A dairy consultant, a district mayor, and a leadership coach are finalists in the 2018 Fonterra Dairy Woman of the Year awards.

Hawke’s Bay dairy consultant Rachel Baker, Tararua district mayor Tracey Collis, and Southland dairy leadership coach Loshni Manikam are in the running for the coveted dairy award, which will be announced at an awards ceremony during Dairy Women’s Network’s conference in Rotorua on Thursday 22 March. . . 

Local leaders recognised by Dairy Women’s Network:

Two women with generations of farming experience behind them are finalists in the 2018 Dairy Community Leadership Awards.

They are dairy farmers Kylie Leonard, from Reporoa in the Central Plateau, and Lorraine Stephenson, from Dannevirke in Manawatu.

The Dairy Community Leadership Awards are a Dairy Women’s Network (DWN) initiative recognising the unsung heroes of rural communities. This year’s award will be presented at an awards ceremony during the Network’s conference in Rotorua, 22-23 March.

Sponsored by ASB and Tompkins Wake, the award recognises the voluntary role dairy farming women have in leading their communities and sharing their time and skills beyond the farm gate. . . 

Fears for seed industry after red clover moth found nationwide – Eva Corlett:

A moth that attacks red clover, with “devastating” effects has now been found nationwide.

The red clover casebearer moth was first discovered in Auckland two years ago. It has now been found in pheromone traps at the bottom of the South Island, leading researchers to believe it has actually been in the country for around 10 years.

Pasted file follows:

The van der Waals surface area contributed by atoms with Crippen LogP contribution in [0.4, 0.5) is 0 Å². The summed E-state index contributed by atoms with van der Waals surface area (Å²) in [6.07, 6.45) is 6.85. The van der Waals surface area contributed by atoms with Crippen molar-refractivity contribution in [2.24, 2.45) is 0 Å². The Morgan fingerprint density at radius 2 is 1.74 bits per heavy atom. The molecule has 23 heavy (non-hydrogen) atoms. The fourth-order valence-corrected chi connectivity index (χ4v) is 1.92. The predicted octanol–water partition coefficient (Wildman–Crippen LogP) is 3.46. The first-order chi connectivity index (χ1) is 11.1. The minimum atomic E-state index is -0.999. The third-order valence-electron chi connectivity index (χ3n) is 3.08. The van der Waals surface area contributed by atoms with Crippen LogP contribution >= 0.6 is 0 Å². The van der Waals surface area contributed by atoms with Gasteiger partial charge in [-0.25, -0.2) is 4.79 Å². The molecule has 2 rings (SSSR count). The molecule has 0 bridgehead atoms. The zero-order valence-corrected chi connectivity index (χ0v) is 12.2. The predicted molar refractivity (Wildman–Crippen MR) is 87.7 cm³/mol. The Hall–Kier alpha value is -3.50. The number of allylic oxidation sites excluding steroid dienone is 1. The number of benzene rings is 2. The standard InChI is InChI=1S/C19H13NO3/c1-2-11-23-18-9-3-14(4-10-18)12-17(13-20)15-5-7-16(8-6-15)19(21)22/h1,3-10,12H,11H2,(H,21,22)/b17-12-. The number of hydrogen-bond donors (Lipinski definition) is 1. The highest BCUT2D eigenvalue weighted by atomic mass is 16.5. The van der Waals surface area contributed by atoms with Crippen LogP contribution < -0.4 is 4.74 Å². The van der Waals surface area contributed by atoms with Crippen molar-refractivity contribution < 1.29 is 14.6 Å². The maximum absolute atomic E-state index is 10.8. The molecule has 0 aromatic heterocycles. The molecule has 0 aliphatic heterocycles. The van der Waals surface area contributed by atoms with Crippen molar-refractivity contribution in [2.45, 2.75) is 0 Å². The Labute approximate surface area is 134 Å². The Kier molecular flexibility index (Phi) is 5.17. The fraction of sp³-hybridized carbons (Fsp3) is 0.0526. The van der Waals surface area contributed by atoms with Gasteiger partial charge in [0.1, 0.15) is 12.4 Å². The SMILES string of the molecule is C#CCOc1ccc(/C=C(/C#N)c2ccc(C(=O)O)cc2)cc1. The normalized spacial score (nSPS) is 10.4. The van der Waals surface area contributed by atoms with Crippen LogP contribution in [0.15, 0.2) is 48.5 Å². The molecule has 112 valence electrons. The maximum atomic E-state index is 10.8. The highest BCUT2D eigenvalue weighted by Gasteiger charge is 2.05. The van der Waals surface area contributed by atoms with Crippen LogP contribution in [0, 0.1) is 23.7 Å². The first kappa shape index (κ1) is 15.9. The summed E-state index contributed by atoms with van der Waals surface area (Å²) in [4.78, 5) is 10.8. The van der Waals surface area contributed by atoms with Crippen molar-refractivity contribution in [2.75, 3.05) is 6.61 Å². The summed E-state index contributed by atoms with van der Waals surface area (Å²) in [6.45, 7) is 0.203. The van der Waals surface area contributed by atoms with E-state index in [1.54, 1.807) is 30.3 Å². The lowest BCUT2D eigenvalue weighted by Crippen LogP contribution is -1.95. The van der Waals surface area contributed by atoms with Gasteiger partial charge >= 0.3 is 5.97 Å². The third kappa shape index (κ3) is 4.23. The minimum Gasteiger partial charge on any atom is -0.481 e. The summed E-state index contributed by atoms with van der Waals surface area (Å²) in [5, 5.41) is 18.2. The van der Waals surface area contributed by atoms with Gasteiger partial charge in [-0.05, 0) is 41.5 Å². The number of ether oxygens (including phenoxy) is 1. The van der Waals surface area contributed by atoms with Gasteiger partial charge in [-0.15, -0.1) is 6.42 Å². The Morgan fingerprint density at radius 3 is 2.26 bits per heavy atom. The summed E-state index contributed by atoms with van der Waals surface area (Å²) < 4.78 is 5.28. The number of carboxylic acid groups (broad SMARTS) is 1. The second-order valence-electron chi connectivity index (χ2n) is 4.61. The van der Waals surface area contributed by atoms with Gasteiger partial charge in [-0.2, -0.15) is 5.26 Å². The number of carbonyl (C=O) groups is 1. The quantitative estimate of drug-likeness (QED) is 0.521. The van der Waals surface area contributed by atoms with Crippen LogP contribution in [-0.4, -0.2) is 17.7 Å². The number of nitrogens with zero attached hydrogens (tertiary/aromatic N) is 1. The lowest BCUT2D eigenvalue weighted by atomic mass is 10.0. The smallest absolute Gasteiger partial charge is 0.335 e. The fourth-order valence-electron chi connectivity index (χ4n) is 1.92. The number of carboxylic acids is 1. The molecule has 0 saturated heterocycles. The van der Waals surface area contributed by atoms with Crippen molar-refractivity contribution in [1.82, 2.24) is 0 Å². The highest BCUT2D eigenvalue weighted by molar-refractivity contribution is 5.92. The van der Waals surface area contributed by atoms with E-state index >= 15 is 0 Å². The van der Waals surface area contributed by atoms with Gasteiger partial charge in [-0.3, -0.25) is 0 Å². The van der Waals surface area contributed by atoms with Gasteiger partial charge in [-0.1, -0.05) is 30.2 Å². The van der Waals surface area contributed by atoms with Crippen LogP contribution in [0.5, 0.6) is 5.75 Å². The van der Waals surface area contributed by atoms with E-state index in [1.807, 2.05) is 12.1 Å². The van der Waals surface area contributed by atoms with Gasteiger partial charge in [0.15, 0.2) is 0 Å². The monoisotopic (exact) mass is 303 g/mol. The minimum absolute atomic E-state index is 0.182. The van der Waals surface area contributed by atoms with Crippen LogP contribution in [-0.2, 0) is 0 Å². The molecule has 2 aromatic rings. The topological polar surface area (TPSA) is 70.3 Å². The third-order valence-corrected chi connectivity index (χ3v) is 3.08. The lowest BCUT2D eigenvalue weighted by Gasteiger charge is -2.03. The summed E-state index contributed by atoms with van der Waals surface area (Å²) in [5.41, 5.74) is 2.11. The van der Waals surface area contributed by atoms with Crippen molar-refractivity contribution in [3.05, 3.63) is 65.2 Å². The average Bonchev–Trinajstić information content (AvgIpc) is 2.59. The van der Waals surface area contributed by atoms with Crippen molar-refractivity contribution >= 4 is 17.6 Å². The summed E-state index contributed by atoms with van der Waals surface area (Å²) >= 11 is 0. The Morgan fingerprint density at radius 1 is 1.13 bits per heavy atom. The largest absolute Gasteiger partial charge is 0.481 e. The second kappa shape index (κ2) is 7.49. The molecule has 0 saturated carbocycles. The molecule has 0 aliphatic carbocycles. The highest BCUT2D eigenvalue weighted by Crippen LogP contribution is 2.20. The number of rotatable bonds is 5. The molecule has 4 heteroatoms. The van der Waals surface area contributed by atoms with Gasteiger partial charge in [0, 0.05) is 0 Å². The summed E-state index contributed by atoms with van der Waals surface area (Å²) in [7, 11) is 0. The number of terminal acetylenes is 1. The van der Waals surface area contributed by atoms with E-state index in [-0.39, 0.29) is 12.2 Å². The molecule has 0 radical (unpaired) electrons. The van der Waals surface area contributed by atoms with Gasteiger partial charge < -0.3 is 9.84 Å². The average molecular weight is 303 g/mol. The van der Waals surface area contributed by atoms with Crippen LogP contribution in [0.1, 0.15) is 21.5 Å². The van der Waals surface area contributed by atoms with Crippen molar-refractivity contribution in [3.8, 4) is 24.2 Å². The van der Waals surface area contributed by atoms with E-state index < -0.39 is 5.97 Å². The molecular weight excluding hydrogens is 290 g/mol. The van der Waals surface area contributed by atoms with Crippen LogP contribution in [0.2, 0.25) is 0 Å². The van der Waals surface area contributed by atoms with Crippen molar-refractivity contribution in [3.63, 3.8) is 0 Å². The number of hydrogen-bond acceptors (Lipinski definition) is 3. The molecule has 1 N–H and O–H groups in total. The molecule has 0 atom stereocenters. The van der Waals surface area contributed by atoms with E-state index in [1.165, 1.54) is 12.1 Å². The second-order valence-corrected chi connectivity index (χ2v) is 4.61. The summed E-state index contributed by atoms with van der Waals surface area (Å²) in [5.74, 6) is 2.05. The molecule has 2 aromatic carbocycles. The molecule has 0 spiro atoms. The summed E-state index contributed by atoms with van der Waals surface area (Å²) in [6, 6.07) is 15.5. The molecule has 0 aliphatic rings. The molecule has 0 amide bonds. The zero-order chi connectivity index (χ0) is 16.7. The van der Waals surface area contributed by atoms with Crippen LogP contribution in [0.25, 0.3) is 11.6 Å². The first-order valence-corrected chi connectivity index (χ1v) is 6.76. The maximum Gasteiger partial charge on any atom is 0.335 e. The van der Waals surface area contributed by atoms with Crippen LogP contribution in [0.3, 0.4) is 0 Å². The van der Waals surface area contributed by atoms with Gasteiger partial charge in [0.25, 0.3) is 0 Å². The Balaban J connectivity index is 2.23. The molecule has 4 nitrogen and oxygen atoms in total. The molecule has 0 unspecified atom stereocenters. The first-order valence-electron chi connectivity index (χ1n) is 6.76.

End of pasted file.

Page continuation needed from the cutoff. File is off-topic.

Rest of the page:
The larvae eats the red clover’s seed, spurring fears for the seed industry, the seed research manager for the Foundation of Arable Research Richard Chynoweth said. . . 

Sports award finalist acknowledges teamwork – Sally Rae:

Jude McNab isn’t one to seek the limelight.

In fact, the Owaka-based shearing sports administrator much prefers to be “behind the scenes and hidden under the table”. But she acknowledged that being named as a finalist for this year’s Norwood New Zealand Rural Sports Awards — in the contribution to the rural sports industry category — was a “real honour”, despite deflecting attention from herself.

“I don’t do this on my own. It’s a team effort with everything. I’m probably the bossy britches,” she laughed.

The awards were about celebrating traditional sports and the people who kept events running year-in and year-out in towns and settlements across the country. . . 

Rural recycling a no-brainer – Simon Andrew:

Supporting farmers and growers to clear more waste and preserve New Zealand farms for future generations is the mission of the rural recycling programme, Agrecovery.